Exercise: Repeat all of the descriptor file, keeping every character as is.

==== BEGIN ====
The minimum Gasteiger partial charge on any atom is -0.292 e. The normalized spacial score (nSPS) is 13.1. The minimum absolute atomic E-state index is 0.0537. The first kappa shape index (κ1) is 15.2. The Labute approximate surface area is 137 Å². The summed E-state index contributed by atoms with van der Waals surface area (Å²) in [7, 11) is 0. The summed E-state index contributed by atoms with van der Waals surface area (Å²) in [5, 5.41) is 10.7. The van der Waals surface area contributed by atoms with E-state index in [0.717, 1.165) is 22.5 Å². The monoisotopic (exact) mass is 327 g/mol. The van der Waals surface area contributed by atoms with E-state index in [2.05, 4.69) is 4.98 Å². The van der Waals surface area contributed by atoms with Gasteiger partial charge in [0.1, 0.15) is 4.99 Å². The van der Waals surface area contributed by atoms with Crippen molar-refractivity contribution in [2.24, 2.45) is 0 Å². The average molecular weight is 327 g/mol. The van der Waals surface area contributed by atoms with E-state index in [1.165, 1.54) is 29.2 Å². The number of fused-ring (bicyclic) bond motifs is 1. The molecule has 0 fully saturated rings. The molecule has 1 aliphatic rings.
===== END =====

The minimum Gasteiger partial charge on any atom is -0.292 e. The normalized spacial score (nSPS) is 13.1. The minimum absolute atomic E-state index is 0.0537. The first kappa shape index (κ1) is 15.2. The Labute approximate surface area is 137 Å². The summed E-state index contributed by atoms with van der Waals surface area (Å²) in [7, 11) is 0. The summed E-state index contributed by atoms with van der Waals surface area (Å²) in [5, 5.41) is 10.7. The van der Waals surface area contributed by atoms with E-state index in [0.717, 1.165) is 22.5 Å². The monoisotopic (exact) mass is 327 g/mol. The van der Waals surface area contributed by atoms with E-state index in [2.05, 4.69) is 4.98 Å². The van der Waals surface area contributed by atoms with Gasteiger partial charge in [0.1, 0.15) is 4.99 Å². The van der Waals surface area contributed by atoms with Crippen molar-refractivity contribution in [2.24, 2.45) is 0 Å². The average molecular weight is 327 g/mol. The van der Waals surface area contributed by atoms with E-state index in [1.165, 1.54) is 29.2 Å². The number of fused-ring (bicyclic) bond motifs is 1. The molecule has 0 fully saturated rings. The molecule has 1 aliphatic rings.